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Let $(X, \langle \cdot\;,\;\cdot\rangle)$ be a complex Hilbert space. Let $M\in \mathcal{L}(X)^{+}$, we consider: \begin{eqnarray*} \langle\cdot\;,\;\cdot\rangle_{M} :&X\times X&\longrightarrow \mathbb{C}\\ &(a,b)&\longmapsto\langle a\;,\;b\rangle_{M} =\langle Ma\;,\;b\rangle. \end{eqnarray*} Is: $(X, \langle\cdot\;,\;\cdot\rangle_{M})$ a topological vector space?

And thank you for your help.

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    $\begingroup$ If your definition of a topological vector space includes that the space is Hausdorff, then it is a TVS if and only if $A$ is injective. If you don't require a TVS to be Hausdorff, then it is a TVS. Every topology on a vector space that is induced by a family of seminorms make it a (locally convex, possibly not Hausdorff) TVS. $\endgroup$ – Daniel Fischer May 31 '17 at 13:44
  • $\begingroup$ Thank you very much for your answer, but unfortunately I don't understand why the maps S and M are continuous. Thank you $\endgroup$ – Student Jun 2 '17 at 16:40
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The topology induced by a family $\mathscr{P}$ of seminorms on the vector space $X$ always makes $X$ a topological vector space (unless, as is frequently done, one requires a topological vector space to be Hausdorff, then one needs a separating family of seminorms, otherwise the topology will not be Hausdorff; but addition and scalar multiplication are always continuous with respect to the topology induced by $\mathscr{P}$).

For addition, the triangle inequality alone ensures that. Fix a point $(x_0,y_0) \in X\times X$, then for arbitrary $x,y$ we have

$$p\bigl((x+y) - (x_0+y_0)\bigr) = p\bigl((x-x_0) + (y-y_0)\bigr) \leqslant p(x-x_0) + p(y-y_0)\tag{1}$$

for every seminorm $p$. In the topology induced by $\mathscr{P}$, a neighbourhood basis of $\xi\in X$ is given by the sets

$$V(\xi;p_1,\dotsc,p_n;\varepsilon) = \bigcap_{k = 1}^n \{ \eta \in X : p_k(\eta - \xi) < \varepsilon\},$$

where $n\in\mathbb{N}$, $p_k\in\mathscr{P}$ for $1\leqslant k \leqslant n$, and $\varepsilon > 0$.

Given a neighbourhood $V(x_0+y_0;p_1,\dotsc,p_n;\varepsilon)$ of $x_0 + y_0$, from $(1)$ it follows that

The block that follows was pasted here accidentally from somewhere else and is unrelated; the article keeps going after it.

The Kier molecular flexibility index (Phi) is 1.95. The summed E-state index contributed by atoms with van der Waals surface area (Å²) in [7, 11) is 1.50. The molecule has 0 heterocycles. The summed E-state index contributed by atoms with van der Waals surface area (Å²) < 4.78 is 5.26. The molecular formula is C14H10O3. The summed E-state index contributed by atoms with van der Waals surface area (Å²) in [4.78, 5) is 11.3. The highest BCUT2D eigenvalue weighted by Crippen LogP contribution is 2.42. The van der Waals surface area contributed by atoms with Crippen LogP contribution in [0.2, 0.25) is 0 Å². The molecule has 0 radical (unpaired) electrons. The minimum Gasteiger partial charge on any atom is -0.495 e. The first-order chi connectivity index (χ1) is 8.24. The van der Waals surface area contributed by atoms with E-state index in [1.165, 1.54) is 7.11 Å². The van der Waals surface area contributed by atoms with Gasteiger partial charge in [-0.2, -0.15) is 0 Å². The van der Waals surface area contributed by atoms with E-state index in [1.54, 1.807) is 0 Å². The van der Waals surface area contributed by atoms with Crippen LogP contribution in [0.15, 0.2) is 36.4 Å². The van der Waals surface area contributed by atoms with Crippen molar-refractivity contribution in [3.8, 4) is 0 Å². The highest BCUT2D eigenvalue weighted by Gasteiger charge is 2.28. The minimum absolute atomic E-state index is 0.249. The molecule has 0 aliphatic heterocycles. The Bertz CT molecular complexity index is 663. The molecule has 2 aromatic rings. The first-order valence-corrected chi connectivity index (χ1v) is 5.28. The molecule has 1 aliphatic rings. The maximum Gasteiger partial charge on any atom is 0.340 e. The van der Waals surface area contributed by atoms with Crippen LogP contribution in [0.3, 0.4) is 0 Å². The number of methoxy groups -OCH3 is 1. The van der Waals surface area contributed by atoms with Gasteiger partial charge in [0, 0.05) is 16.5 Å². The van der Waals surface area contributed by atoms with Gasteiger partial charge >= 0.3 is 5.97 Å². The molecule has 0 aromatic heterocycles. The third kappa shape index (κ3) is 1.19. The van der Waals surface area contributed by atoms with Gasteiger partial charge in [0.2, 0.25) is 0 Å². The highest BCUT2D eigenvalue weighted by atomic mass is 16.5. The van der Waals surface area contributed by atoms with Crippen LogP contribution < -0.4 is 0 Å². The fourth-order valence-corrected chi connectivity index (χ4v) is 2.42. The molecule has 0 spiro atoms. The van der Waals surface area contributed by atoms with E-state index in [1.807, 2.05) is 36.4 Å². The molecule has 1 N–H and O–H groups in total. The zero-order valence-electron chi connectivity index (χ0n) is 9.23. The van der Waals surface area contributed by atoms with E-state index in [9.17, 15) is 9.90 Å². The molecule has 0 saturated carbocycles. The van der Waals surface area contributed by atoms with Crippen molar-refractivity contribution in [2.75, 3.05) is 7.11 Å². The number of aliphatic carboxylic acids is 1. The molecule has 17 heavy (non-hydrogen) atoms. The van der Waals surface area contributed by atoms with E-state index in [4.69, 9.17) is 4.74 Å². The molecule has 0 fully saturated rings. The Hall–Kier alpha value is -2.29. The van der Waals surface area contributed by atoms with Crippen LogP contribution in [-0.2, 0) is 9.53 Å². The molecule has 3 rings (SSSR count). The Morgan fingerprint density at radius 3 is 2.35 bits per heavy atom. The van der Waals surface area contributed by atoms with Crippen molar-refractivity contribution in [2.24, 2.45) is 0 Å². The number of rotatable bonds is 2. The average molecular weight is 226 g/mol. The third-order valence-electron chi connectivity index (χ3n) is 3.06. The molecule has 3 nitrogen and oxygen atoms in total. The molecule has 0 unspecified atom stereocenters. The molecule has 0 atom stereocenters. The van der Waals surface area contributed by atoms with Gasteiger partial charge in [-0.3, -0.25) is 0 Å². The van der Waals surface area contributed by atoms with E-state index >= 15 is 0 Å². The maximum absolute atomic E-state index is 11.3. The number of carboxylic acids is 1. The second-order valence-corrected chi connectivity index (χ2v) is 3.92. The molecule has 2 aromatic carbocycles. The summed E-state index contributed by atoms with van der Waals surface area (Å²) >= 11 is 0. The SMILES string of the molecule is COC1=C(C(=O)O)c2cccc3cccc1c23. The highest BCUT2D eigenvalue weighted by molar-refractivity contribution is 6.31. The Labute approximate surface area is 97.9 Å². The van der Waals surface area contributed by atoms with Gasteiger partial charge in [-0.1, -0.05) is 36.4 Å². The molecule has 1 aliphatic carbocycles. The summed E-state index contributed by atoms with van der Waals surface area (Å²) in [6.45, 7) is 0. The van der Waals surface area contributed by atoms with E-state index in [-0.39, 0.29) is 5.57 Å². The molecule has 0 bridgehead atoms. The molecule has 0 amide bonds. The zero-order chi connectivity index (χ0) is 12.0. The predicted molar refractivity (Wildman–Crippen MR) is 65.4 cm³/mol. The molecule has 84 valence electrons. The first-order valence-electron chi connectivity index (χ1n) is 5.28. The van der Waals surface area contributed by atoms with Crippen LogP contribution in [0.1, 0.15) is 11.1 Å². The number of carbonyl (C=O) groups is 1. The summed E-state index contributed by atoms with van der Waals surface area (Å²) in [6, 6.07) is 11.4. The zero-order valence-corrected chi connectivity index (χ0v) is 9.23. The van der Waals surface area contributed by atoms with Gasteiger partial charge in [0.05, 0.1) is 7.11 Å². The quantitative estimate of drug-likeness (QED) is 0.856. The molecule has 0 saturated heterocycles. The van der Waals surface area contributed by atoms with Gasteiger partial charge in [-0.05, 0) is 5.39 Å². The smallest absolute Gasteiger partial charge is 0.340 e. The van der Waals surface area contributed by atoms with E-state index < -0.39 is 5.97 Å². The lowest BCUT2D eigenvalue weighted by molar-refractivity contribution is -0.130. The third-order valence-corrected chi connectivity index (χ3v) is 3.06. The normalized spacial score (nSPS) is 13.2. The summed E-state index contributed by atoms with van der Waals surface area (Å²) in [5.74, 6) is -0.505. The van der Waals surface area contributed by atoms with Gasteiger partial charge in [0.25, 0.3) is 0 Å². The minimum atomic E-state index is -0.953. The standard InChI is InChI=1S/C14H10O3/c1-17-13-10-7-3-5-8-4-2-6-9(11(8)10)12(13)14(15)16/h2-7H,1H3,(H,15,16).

$$U\times W \subset S^{-1}(V(x_0+y_0;p_1,\dotsc,p_n;\varepsilon))$$

with the neighbourhoods $U = V(x_0;p_1,\dotsc,p_n;\varepsilon/2)$ of $x_0$ and $W = V(y_0;p_1,\dotsc,p_n;\varepsilon/2)$ of $y_0$. Hence the addition $S\colon X\times X \to X$ is continuous at $(x_0,y_0)$.

Since $V(\xi;p_1,\dotsc;p_n;\varepsilon) = \xi + V(0;p_1,\dotsc,p_n;\varepsilon)$, one sees that the addition is even uniformly continuous.

For the continuity of the scalar multiplication $M \colon \mathbb{C}\times X \to X$, we also use the homogeneity of seminorms. Fixing $(\lambda_0,x_0) \in \mathbb{C}\times X$, we write

$$\lambda x - \lambda_0 x_0 = (\lambda - \lambda_0)x_0 + \lambda_0(x - x_0) + (\lambda - \lambda_0)(x - x_0),$$

whence

$$p(\lambda x - \lambda_0 x_0) \leqslant \lvert \lambda - \lambda_0\rvert p(x_0) + \lvert \lambda_0\rvert p(x-x_0) + \lvert\lambda - \lambda_0\rvert p(x-x_0)$$

for every seminorm $p$. Then $\lvert\lambda - \lambda_0\rvert < \dfrac{\min\:\{\varepsilon, 1\}}{3(1+p(x_0))}$ and $p(x-x_0) < \dfrac{\min\:\{\varepsilon, 1\}}{3(1+\lvert\lambda_0\rvert)}$ imply

$$p(\lambda x - \lambda_0 x_0) < \frac{\varepsilon}{3}\frac{p(x_0)}{1+p(x_0)} + \frac{\varepsilon}{3}\frac{\lvert\lambda_0\rvert}{1+\lvert\lambda_0\rvert} + \frac{\varepsilon}{3} \frac{\lvert\lambda_0\rvert p(x_0)}{3(1+\lvert\lambda_0\rvert)(1+p(x_0))} < \varepsilon.$$

Taking intersections over finite subfamilies of $\mathscr{P}$, we see that scalar multiplication is continuous at $(\lambda_0,x_0)$.

It is worth noting that, unless $\mathscr{P}$ contains only the trivial seminorm, the scalar multiplication is not uniformly continuous.

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